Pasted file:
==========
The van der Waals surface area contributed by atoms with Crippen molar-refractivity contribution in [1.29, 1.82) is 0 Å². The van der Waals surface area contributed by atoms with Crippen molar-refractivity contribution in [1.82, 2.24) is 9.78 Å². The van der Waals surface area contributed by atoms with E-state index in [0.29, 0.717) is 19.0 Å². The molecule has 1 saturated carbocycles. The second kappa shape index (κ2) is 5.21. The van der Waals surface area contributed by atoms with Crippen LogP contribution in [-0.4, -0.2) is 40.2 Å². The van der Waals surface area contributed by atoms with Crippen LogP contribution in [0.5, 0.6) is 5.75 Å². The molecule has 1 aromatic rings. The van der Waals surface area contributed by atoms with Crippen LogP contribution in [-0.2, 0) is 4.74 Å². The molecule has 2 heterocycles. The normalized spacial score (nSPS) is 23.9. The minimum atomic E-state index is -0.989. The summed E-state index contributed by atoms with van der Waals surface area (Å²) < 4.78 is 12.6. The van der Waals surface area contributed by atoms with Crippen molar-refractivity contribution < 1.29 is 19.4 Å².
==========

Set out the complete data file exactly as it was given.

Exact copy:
The van der Waals surface area contributed by atoms with Crippen molar-refractivity contribution in [1.29, 1.82) is 0 Å². The van der Waals surface area contributed by atoms with Crippen molar-refractivity contribution in [1.82, 2.24) is 9.78 Å². The van der Waals surface area contributed by atoms with E-state index in [0.29, 0.717) is 19.0 Å². The molecule has 1 saturated carbocycles. The second kappa shape index (κ2) is 5.21. The van der Waals surface area contributed by atoms with Crippen LogP contribution in [-0.4, -0.2) is 40.2 Å². The van der Waals surface area contributed by atoms with Crippen LogP contribution in [0.5, 0.6) is 5.75 Å². The molecule has 1 aromatic rings. The van der Waals surface area contributed by atoms with Crippen LogP contribution in [-0.2, 0) is 4.74 Å². The molecule has 2 heterocycles. The normalized spacial score (nSPS) is 23.9. The minimum atomic E-state index is -0.989. The summed E-state index contributed by atoms with van der Waals surface area (Å²) < 4.78 is 12.6. The van der Waals surface area contributed by atoms with Crippen molar-refractivity contribution < 1.29 is 19.4 Å².